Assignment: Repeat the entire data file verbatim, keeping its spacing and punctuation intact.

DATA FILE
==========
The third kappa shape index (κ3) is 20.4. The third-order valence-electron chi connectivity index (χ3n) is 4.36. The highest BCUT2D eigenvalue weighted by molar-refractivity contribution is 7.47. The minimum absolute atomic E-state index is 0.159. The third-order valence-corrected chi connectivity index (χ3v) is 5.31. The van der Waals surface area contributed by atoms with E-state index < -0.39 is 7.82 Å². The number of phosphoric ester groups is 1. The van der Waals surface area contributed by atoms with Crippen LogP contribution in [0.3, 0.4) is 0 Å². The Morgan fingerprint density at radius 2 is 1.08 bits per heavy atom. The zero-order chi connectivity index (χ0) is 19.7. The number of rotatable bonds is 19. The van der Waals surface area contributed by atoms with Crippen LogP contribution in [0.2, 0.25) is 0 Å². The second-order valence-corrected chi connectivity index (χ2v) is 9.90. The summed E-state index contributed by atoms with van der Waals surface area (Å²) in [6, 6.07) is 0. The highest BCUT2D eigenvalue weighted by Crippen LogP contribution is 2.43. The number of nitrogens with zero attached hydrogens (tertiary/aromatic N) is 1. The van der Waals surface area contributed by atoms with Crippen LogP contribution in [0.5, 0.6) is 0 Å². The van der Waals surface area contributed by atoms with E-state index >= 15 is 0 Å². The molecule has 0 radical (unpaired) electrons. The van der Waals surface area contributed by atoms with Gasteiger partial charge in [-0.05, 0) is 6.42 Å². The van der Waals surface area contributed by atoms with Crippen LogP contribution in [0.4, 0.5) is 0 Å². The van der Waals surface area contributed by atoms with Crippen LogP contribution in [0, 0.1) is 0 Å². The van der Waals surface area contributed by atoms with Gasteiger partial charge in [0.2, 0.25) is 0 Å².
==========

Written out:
The third kappa shape index (κ3) is 20.4. The third-order valence-electron chi connectivity index (χ3n) is 4.36. The highest BCUT2D eigenvalue weighted by molar-refractivity contribution is 7.47. The minimum absolute atomic E-state index is 0.159. The third-order valence-corrected chi connectivity index (χ3v) is 5.31. The van der Waals surface area contributed by atoms with E-state index < -0.39 is 7.82 Å². The number of phosphoric ester groups is 1. The van der Waals surface area contributed by atoms with Crippen LogP contribution in [0.3, 0.4) is 0 Å². The Morgan fingerprint density at radius 2 is 1.08 bits per heavy atom. The zero-order chi connectivity index (χ0) is 19.7. The number of rotatable bonds is 19. The van der Waals surface area contributed by atoms with Crippen LogP contribution in [0.2, 0.25) is 0 Å². The second-order valence-corrected chi connectivity index (χ2v) is 9.90. The summed E-state index contributed by atoms with van der Waals surface area (Å²) in [6, 6.07) is 0. The highest BCUT2D eigenvalue weighted by Crippen LogP contribution is 2.43. The number of nitrogens with zero attached hydrogens (tertiary/aromatic N) is 1. The van der Waals surface area contributed by atoms with Crippen LogP contribution in [0.5, 0.6) is 0 Å². The van der Waals surface area contributed by atoms with E-state index >= 15 is 0 Å². The molecule has 0 radical (unpaired) electrons. The van der Waals surface area contributed by atoms with Gasteiger partial charge in [-0.05, 0) is 6.42 Å². The van der Waals surface area contributed by atoms with Crippen LogP contribution in [0.4, 0.5) is 0 Å². The van der Waals surface area contributed by atoms with Crippen LogP contribution in [0, 0.1) is 0 Å². The van der Waals surface area contributed by atoms with Gasteiger partial charge in [0.2, 0.25) is 0 Å².